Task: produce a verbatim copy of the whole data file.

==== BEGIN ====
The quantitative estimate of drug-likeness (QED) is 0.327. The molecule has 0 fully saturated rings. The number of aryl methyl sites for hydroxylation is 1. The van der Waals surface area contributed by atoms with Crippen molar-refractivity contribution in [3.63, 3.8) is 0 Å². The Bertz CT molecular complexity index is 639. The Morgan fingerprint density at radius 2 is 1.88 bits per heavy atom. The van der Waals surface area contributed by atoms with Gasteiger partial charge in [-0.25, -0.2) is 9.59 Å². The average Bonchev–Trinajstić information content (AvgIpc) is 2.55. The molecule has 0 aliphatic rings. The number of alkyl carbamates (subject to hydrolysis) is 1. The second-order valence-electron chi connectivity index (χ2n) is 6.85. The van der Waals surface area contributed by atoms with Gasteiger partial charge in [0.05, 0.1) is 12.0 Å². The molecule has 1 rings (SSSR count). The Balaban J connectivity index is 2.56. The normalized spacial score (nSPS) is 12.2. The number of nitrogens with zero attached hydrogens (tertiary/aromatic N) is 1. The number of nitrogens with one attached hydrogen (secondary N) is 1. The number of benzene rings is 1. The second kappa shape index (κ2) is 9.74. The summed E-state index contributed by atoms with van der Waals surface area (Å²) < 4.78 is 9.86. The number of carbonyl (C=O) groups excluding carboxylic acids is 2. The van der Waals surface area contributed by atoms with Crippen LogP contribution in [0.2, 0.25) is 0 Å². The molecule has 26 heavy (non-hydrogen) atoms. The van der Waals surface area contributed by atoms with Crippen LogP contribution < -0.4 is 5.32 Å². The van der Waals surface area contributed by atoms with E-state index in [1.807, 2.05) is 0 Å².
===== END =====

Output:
The quantitative estimate of drug-likeness (QED) is 0.327. The molecule has 0 fully saturated rings. The number of aryl methyl sites for hydroxylation is 1. The van der Waals surface area contributed by atoms with Crippen molar-refractivity contribution in [3.63, 3.8) is 0 Å². The Bertz CT molecular complexity index is 639. The Morgan fingerprint density at radius 2 is 1.88 bits per heavy atom. The van der Waals surface area contributed by atoms with Gasteiger partial charge in [-0.25, -0.2) is 9.59 Å². The average Bonchev–Trinajstić information content (AvgIpc) is 2.55. The molecule has 0 aliphatic rings. The number of alkyl carbamates (subject to hydrolysis) is 1. The second-order valence-electron chi connectivity index (χ2n) is 6.85. The van der Waals surface area contributed by atoms with Gasteiger partial charge in [0.05, 0.1) is 12.0 Å². The molecule has 1 rings (SSSR count). The Balaban J connectivity index is 2.56. The normalized spacial score (nSPS) is 12.2. The number of nitrogens with zero attached hydrogens (tertiary/aromatic N) is 1. The number of nitrogens with one attached hydrogen (secondary N) is 1. The number of benzene rings is 1. The second kappa shape index (κ2) is 9.74. The summed E-state index contributed by atoms with van der Waals surface area (Å²) < 4.78 is 9.86. The number of carbonyl (C=O) groups excluding carboxylic acids is 2. The van der Waals surface area contributed by atoms with Crippen LogP contribution in [0.2, 0.25) is 0 Å². The molecule has 26 heavy (non-hydrogen) atoms. The van der Waals surface area contributed by atoms with Crippen LogP contribution < -0.4 is 5.32 Å². The van der Waals surface area contributed by atoms with E-state index in [1.807, 2.05) is 0 Å².